3 U.S. Men Arrested on Fraud Charges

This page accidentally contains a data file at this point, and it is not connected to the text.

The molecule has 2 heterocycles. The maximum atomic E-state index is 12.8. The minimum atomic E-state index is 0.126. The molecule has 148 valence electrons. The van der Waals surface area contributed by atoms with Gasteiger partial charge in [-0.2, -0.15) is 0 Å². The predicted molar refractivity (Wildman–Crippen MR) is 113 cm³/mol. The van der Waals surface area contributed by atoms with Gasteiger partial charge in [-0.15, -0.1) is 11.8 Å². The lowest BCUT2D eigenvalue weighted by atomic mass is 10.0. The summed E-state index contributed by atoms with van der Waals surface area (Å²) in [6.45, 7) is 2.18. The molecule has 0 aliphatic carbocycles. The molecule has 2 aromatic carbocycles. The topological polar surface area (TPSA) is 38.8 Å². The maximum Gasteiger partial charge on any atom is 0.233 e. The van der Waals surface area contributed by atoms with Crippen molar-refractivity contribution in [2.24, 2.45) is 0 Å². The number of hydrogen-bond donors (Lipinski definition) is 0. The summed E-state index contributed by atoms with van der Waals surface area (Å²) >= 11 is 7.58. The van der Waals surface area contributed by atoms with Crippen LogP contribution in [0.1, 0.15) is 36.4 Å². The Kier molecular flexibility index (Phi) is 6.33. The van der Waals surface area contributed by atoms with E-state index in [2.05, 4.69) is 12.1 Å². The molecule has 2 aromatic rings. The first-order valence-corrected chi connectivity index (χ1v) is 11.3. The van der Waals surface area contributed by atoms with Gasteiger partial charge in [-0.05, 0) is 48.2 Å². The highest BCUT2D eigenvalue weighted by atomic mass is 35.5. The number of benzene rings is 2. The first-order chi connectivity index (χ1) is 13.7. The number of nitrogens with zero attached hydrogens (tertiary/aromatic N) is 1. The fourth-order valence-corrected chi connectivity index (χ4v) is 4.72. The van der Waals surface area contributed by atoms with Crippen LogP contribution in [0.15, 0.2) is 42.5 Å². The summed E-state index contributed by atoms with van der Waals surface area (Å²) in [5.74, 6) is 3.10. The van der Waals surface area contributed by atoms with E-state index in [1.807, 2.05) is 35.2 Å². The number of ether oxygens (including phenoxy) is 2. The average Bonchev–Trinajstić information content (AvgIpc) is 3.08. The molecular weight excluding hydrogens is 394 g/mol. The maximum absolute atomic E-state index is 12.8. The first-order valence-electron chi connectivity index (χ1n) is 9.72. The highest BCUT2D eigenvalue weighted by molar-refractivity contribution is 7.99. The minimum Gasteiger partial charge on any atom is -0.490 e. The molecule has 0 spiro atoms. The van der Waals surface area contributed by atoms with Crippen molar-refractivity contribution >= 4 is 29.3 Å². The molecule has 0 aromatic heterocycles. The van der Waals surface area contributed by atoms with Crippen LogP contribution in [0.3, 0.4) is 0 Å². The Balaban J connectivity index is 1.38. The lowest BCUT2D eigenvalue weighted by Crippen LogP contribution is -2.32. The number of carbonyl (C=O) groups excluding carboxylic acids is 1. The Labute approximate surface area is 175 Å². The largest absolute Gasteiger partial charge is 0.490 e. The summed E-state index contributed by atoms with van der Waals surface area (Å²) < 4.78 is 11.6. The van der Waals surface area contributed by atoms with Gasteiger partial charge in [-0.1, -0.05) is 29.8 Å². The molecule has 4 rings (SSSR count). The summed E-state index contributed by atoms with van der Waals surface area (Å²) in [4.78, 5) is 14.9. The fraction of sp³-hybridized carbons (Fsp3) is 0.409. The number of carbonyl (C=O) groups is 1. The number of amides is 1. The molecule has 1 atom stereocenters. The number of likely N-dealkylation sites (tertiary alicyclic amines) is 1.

THREE U.S. citizens are in custody this week awaitingextradition to the United States for charges stemmingfrom a multimillion-dollar U.S. federal fraud and tax evasioncase.The three men were arrested in their homes last weekin a joint operation between the International Police(INTERPOL), Costa Rica’s Judicial Investigation Police(OIJ) and a special agent from the U.S. State Department.The U.S. Department of Justice alleges the men,together with five others arrested in Southern Californiaat the same time, duped hundreds of victims into investingtens of millions of dollars in a fraudulent offshorefund that claimed to invest money in highly profitableforeign-currency trading.The eight suspects were affiliated with the GenesisFund, a now-defunct private investment fund that the U.S.Justice Department calls a “Ponzi” scheme, a name derivedfrom U.S. citizen Charles Ponzi’s postage-stamp speculationfraud in the early 1920s. Such schemes, according tothe U.S. Securities and Exchange Commission, work onthe “rob-Peter-to-pay-Paul” principle, as new investors’money is used to pay off earlier investors and enrich thefounders until the house of cards collapses.The suspects are charged with 83 counts of conspiracy,obstruction, mail fraud, wire fraud, money laundering, taxevasion, failure to pay taxes, and seeking the forfeiture of assets, the U.S. Justice Department reportedin a statement.THE men arrested in Costa Rica werealleged founders and managers of theGenesis Fund. John S. Lipton, 58, allegedlythe principal manager of the fund, andRichard B. Leonard, 71, allegedly an earlyinvestor, promoter, and later, a fund manager,were arrested May 11 in their homesin the Tango Mar complex in Cóbano, onthe southern tip of the Nicoya Peninsula inthe Puntarenas province.Victor H. Preston, 64, was arrested inSan José on the same day at the same time,INTERPOL said in a statement.Preston and Leonard had lived in CostaRica since 2000, and Lipton since 1998,according to the U.S. Justice Department,and all became pensioned residents in thepast five years, according to INTERPOL.Costa Rican INTERPOL chief PauloMonge told The Tico Times the investigationleading to the men’s arrest began May5 and when they made the arrests, the suspectsdid not put up any resistance.THE three are serving two-monthterms of preventive detention while authoritiesarrange for their extradition to theUnited States, a process expected to take atleast two months, according to JudicialBranch spokeswoman Sandra Castro.The Tico Times tried to contact themen through San José attorney JorgeGranados, whom Castro said represents thethree, but the lawyer did not return phonemessages this week.The U.S. Justice Department indictmentalleges that between May 1998 andJune 2002, Genesis Fund investors, mostof whom are U.S. citizens, handed over$80 million to the defendants in a pyramidscheme perpetuated through the activerecruitment of new investors. For a percentageof the profits generated by newinvestments, recruiters allegedly offeredseminars and told prospective investorstheir funds would be pooled and investedin highly profitable foreign currency trading.INSTEAD, most investors’ funds wereallegedly used to make payments to otherinvestors and to fatten the defendants’ bankaccounts. In that way, INTERPOL said, thedefendants allegedly attracted thousands ofinvestors who paid out about $100 millionsince the scheme began in 1994. Total lossesof capital were approximately $60 million.The indictment also alleges that in June2002, only weeks after trumpeting thefund’s value at $1.3 billion, the managerssuspended payments, the fund collapsed,and investors were later lulled into believingtheir investments could be recoveredthrough a new investment plan. Monthslater, fund managers were still tellinginvestors in Costa Rica, mostly U.S. expatriates,they would try to return theirmoney (TT, Nov. 1, 2002).THE defendants allegedly claimed thefund had no U.S. Internal Revenue Service(IRS) obligations and the managers allegedlydiverted funds to offshore bank accountsand accounts in the names of trusts that werenot reported to the IRS.Some of the defendants allegedly hidtheir financial activity from the IRS by creatingsome accounts that they disclosed toauthorities and others that they concealed.The indictment alleges investors wereadvised to open offshore accounts and createoffshore corporations to receive payoutsfrom the fund, and they allegedly wereadvised against keeping financial records.To conceal the fund’s true, frail structurefrom investors and the U.S. government,its management allegedly relocatedits offices from Anaheim, California, toCosta Rica in April 2000, but notbefore destroying electronic data on computers,according to the U.S. Departmentof Justice statement.COSTA Rican judges began investigatingthe fund in late 2003, sortingthrough documents obtained during a raidof Lipton’s Tango Mar home May 6, 2003(TT, Aug. 29, 2003). Lipton was arrestedthat day and then released shortly after asthe result of a fraud charge pressedby an alleged former fund manager,George Dennison Sprague (TT, May16, 2003).Lipton declared his innocence toreporters; and in a May 30, 2003, letter toThe Tico Times, maintained that similaraccusations against him in Hong Kong andIreland were discredited.Costa Rican authorities and INTERPOLare now seeking alleged former fundmanager Sprague, who bears a Costa Ricanpassport, for fraud charges stemming froma lawsuit for which, according to JuanCarlos Rodríguez, lawyer for a group offoreign investors, damages could reach“several million dollars.”The charges are unrelated to Genesis,stemming from a different allegedlybogus high-interest scheme involvingthree shell companies in Costa Rica (TT,Oct. 31, 2003).AT least two of the Genesis Fund’sfounders, of whom authorities believethere were 11, and one investor, havebeen found guilty of tax evasion orembezzlement.Swiss fugitive Joachim Luthi, whoclaimed to be a German named TerrySexton, was reportedly extradited fromthe United States to Switzerland to facefinancial crimes charges in 1995 (TT,Aug. 29, 2003).Another, California native EdwardLashlee, pleaded guilty to conspiracy andtax-evasion charges in 2003 and was sentencedto 10 years in prison and a$500,000 fine.Former investor Arnold Mitchell ofSan Diego was sentenced to eight monthsin prison in 2003 after pleading guilty tousing Genesis accounts to conceal $3.7million from the IRS.